From an aesthetic standpoint, plant partnerships based on soft colors are sure to please just about everyone, so they’re safe to select for a streetside bed or by your front door. “Pastel flowers can be quite soothing,” points out Andrew DeGothseir, horticulturist at the Betty Cary Arboretum of Germantown Friends School in Philadelphia, Pennsylvania. “They evoke a mood of tranquility that’s ideal for areas where you like to sit and relax.” From a practical perspective, delicately tinted flowers and leaves show up well in low-light situations, and combinations that include them look good in shady gardens or during evening hours.
Working with a single main color (besides green) sounds like an easy way to come up with sophisticated combinations, and it does help in focusing your plant choices. Putting those single-color groupings together to create an entire garden can be tricky, though.
You’ll get some variation by pulling together plants from the full range of tints and shades of your chosen hue — rosy-pink Joe Pye weed (Eutrochium maculatum) with a soft-pink garden phlox (Phlox paniculata ‘Bright Eyes’) and an intense purple coneflower (Echinacea purpurea ‘Sensation Pink’), for example. Because the colors are similar, though, you’ll need to add contrast by including plants with distinctly different flower shapes and growth habits.
Monochromatic plantings are uncommon, so when you see one, it’s obvious that its creator put a great deal of thought and care into it. A restrained color palette like this is an excellent choice when you’re looking to create an elegant, stylish effect. Single-color combinations and gardens generally work best where they can be viewed up close — in a container, along a walkway, around a deck, or next to a bench — so you can appreciate the subtle color differences in the flowers and foliage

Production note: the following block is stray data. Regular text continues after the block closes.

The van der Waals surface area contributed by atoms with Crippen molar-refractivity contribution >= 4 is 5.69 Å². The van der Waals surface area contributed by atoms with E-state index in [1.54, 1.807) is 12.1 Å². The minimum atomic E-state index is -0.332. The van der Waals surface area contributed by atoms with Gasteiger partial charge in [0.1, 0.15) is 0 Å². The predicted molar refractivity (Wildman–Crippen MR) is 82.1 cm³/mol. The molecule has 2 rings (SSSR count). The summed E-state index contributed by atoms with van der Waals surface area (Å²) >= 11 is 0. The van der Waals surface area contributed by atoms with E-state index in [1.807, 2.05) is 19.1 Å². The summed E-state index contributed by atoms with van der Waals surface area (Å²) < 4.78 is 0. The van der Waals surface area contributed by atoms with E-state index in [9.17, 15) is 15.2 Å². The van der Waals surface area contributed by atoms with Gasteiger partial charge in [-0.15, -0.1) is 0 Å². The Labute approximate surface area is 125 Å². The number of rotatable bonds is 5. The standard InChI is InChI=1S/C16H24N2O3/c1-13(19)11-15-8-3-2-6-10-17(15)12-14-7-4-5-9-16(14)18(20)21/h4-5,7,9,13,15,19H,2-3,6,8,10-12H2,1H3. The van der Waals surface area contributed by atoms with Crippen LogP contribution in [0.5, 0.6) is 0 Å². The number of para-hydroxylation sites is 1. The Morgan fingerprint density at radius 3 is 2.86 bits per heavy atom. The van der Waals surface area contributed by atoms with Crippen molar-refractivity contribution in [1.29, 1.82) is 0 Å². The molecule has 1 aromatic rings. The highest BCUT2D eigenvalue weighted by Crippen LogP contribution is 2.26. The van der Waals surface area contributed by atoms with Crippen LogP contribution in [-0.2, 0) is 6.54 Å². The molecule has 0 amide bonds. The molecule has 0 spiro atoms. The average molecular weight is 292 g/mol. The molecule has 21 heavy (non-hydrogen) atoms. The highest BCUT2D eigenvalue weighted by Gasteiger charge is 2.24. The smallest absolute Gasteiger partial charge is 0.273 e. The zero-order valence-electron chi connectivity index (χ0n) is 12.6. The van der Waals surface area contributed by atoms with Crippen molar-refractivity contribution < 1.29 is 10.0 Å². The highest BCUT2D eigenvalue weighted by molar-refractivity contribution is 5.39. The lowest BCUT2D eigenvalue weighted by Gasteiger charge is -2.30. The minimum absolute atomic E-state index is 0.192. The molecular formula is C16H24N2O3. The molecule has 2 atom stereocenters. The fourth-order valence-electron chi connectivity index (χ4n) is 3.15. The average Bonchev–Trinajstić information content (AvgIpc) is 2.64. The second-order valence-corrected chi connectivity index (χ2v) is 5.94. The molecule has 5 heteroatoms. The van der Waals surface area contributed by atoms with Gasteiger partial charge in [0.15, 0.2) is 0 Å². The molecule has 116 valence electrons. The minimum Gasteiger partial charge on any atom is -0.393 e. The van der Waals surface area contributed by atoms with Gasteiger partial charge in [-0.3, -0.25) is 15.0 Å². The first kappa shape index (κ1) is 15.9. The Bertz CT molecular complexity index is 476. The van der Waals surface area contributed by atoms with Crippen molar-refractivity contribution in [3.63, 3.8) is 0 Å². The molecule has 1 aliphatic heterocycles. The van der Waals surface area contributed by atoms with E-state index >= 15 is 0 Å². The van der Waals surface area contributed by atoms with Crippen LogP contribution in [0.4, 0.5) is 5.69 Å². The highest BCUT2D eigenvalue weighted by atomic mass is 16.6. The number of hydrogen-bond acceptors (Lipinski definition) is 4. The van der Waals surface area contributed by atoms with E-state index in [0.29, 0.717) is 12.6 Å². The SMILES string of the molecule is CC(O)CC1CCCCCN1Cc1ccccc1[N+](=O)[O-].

Tired of using the same color combinations in your yard year after year? Ideas for interesting pairings can come from unexpected places.
Plants growing in meadows, woodlands, and other natural settings have a way of building beautiful partnerships: purple New England aster (Symphyotrichum novae-angliae) with rich-yellow goldenrod (Solidago), for example, or vibrant Virginia bluebells (Mertensia virginica) with sunny-yellow celandine poppy (Stylophorum diphyllum). You can bring these exact combinations into your home garden or use different plants with the same colors.
Think a combo like pink and orange wouldn’t work? “Grow native milkweeds,” advises Ethan Kauffman, director of Stoneleigh garden in Villanova, Pennsylvania. When a crowd of orange-and-black monarch butterflies flutters around pink-flowered common milkweed (Asclepias syriaca) and swamp milkweed (A. incarnata), or bright-orange butterfly weed (A. tuberosa), he says, “you have a combination that’s lively in movement as well as color.”
Experiment with echoes. Popularized by internationally known garden designer Pamela Harper in my all-time favorite garden book, Color Echoes: Harmonizing Color in the Garden, this approach depends on using plant details in sophisticated combinations. The features could be obvious attributes, like the main flower or foliage colors, or finer details, such as fruit or seedhead colors or distinctive petal markings. For example, if you start with the Shasta daisy cultivar Leucanthemum × superbum ‘Becky’, you could pair it with white-edged ‘Morning Light’ miscanthus (to echo the daisy’s white petals) and yellow-flowered Coreopsis ‘Zagreb’ (to match the daisy’s yellow center).
Other possibilities for color echoes abound. Beyond the plants themselves, consider the trim color on your house, a predominant color in your walkway paving, or the hue of a favorite container or garden ornament. Repeating that color in the plant partnerships you use near those features gives your whole property a designer touch.
Originally published in GROW Winter 2018